Horn Book Review

What if Jafar got the lamp instead of Aladdin? That's the twist in this fan-fiction-like take on Disney's Aladdin, first in a series of such reimagininings. Jasmine and Aladdin, revolutionary heroes, fight a power-hungry villain and his undead army. The comic, anachronistic genie is the highlight of this strange mash-up of modern American and (questionable) non-specific Middle Eastern cultures. For die-hard Disney fans only. (c) Copyright 2016. The Horn Book, Inc., a wholly owned subsidiary of Media Source, Inc. No redistribution permitted.

Kirkus Review

In a Disney-authorized riff on the animated film Aladdin, one crucial plot twist has horrifying results. The first quarter of the book serves up a straightforward novelization of the film, until evil vizier Jafar traps the roguish protagonist undergroundin this version, without the magical lamp. Aladdin escapes to find that with the genie's aid, Jafar has publicly murdered the feckless sultan, imprisoned the princess Jasmine, and terrorized the people of Agrabah into submission. Fortunately, Aladdin can call upon the Street Rats to spearhead a revolution, but can a gang of petty thieves prevail over Jafar's black magic? Briskly paced, with nonstop action and clever allusions to classic horror tales, this retelling suffers from paper-thin characterization and abrupt shifts in tone, from saccharine romance to snarky quips to grisly horror, including the tortures and deaths of more than one beloved movie character. The setting and dialogue are rife with jarring anachronisms, and even when some characters are granted added depthas in the genie's tragic back story and Jafar's terrifying descent into madnessit often backfires, for instance conflicting creepily with the former's jocular wisecracks and latter's cartoonish villainy. Despite a tacked-on happily-ever-after epilogue, the darkness and violence, culminating in a rebel "victory" that is at best ambiguous, leave a bitter aftertaste. Competent enough as fan fiction, but strictly for (not-too-devoted) fans of the movie. (Fantasy. 13-18) Copyright Kirkus Reviews, used with permission.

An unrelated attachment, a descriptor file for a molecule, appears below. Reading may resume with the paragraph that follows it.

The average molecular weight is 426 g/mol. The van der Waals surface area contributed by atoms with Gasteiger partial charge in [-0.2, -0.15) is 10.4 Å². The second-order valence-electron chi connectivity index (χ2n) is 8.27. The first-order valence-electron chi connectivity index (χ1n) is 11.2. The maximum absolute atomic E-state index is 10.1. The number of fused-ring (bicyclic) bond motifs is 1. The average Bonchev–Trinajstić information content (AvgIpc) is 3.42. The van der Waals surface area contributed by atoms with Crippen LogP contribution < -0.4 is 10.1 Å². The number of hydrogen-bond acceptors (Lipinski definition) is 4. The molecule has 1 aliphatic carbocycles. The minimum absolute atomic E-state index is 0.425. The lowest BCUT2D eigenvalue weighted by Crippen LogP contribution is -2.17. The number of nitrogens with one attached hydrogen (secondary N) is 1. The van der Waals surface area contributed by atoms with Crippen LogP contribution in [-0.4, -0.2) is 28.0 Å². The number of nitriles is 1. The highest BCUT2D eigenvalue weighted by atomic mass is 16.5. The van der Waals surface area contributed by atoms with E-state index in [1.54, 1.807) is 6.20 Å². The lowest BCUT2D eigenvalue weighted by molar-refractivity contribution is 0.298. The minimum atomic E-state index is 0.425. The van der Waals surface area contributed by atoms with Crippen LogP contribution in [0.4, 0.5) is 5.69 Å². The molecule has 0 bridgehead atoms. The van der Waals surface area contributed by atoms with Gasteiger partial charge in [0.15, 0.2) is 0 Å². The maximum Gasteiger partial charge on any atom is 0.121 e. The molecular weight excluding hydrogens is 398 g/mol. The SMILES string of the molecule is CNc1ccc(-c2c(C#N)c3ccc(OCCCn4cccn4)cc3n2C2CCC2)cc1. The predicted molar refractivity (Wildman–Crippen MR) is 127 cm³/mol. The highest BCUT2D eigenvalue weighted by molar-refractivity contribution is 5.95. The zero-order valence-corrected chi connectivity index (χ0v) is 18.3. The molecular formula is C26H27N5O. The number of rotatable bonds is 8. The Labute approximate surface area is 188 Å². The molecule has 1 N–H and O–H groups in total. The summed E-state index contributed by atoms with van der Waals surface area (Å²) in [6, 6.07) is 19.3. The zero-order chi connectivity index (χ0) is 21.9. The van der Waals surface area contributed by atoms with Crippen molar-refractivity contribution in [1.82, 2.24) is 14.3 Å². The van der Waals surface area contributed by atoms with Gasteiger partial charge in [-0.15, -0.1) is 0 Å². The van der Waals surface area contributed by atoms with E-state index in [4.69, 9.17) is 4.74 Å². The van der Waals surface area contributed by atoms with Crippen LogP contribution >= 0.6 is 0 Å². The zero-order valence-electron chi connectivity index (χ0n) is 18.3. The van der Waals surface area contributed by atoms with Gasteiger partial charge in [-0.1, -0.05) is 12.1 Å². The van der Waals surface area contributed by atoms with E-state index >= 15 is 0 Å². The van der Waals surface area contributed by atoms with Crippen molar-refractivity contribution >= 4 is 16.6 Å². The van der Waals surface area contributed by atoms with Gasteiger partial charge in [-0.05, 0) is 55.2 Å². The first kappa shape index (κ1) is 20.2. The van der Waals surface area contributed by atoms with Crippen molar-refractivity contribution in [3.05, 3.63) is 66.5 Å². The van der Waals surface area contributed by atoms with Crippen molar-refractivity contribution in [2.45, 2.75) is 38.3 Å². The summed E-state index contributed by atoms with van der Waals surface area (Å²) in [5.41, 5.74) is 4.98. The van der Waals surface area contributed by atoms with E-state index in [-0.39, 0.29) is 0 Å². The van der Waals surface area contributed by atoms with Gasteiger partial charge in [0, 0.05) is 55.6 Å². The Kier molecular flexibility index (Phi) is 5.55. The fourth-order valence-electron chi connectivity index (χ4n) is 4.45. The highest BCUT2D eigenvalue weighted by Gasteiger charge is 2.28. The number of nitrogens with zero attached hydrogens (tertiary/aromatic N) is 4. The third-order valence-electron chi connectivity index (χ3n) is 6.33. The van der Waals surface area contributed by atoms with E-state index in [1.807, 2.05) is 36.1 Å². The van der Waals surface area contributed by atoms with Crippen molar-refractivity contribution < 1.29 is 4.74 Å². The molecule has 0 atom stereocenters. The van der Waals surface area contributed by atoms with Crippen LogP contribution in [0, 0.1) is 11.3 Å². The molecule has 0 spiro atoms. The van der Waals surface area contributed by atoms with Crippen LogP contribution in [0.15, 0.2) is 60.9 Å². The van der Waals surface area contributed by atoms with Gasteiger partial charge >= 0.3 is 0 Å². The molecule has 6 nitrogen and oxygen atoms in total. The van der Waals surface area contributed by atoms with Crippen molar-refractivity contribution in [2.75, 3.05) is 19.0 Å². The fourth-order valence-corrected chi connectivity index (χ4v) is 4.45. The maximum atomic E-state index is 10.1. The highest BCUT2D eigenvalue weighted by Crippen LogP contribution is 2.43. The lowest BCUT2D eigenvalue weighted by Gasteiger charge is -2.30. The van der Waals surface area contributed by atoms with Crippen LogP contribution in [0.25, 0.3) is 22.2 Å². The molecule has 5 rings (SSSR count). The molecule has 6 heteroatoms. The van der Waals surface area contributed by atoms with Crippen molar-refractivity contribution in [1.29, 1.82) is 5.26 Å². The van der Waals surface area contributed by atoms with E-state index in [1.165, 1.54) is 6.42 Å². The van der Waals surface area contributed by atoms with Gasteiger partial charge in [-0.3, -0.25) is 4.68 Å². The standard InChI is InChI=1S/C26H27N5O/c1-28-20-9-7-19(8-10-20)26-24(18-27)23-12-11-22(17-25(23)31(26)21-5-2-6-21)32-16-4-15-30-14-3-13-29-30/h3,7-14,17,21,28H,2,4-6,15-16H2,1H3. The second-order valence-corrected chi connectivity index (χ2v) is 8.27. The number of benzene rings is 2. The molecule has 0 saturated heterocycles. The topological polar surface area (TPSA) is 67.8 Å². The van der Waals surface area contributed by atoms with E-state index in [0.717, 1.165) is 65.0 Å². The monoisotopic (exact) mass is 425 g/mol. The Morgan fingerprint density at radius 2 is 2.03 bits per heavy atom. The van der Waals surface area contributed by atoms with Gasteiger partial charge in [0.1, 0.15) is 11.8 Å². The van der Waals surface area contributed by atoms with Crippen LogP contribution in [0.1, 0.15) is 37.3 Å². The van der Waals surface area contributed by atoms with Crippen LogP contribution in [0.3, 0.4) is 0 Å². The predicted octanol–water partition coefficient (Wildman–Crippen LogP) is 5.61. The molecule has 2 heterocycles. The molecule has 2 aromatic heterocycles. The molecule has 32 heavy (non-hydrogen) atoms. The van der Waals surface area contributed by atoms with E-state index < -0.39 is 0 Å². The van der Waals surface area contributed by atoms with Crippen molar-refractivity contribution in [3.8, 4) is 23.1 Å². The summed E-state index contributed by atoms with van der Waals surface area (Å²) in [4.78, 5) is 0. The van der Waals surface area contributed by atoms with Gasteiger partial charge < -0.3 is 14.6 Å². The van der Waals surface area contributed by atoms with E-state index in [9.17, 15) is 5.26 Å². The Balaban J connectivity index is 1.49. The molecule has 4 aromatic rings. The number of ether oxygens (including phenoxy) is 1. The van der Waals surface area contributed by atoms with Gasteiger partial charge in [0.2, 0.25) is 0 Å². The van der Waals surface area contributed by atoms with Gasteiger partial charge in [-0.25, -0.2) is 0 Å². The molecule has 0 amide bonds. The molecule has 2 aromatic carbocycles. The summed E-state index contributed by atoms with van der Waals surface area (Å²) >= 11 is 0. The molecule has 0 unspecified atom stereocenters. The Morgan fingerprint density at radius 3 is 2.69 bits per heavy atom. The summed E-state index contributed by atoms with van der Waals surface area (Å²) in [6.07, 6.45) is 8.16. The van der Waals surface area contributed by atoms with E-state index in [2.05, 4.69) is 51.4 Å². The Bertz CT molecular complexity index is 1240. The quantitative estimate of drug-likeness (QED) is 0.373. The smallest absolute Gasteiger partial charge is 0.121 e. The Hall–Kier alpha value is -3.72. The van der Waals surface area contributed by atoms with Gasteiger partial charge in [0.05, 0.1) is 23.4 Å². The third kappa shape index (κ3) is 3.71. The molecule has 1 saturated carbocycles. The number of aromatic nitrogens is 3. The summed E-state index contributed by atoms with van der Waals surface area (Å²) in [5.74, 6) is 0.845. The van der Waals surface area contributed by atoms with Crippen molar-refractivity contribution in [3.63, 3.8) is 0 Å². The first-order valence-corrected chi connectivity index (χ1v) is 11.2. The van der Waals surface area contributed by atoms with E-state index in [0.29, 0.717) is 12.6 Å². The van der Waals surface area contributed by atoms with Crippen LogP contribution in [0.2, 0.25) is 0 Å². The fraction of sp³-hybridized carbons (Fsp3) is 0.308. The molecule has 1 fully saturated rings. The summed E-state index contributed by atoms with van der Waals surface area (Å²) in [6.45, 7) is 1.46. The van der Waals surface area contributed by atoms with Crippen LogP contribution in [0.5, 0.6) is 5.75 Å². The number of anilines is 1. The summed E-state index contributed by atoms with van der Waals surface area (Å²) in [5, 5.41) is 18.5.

Booklist Review

In this first of a new line from Disney, readers are taken to Agrabah for another look at the story of Aladdin. The idea here is to alter an aspect of a Disney movie: in this case, an alternate universe in which Jafar gets the lamp early on, Princess Jasmine is deposed, and the thieves of Agrabah mount a revolution against the tyrannical new sultan. It's an interesting conceit, although the story suffers by adhering too closely to the film roughly the first third is a recreation of the movie, down to the exact dialogue. And when the story does veer into new territory, it lacks much of the charm of the original: despite added backstory, the genie's role is much reduced. Jafar, too, is not the villain he was in the movies, as he quickly disintegrates into caricature. Still, though, there are redeeming qualities in the exploration of Aladdin's backstory and in the refreshing take on Jasmine, always one of the spunkier Disney princesses, as she leads a revolution. Despite its shortcomings, this will likely generate some demand thanks to the enduring popularity of the film have an extra copy on hand.--Reagan, Maggie Copyright 2015 Booklist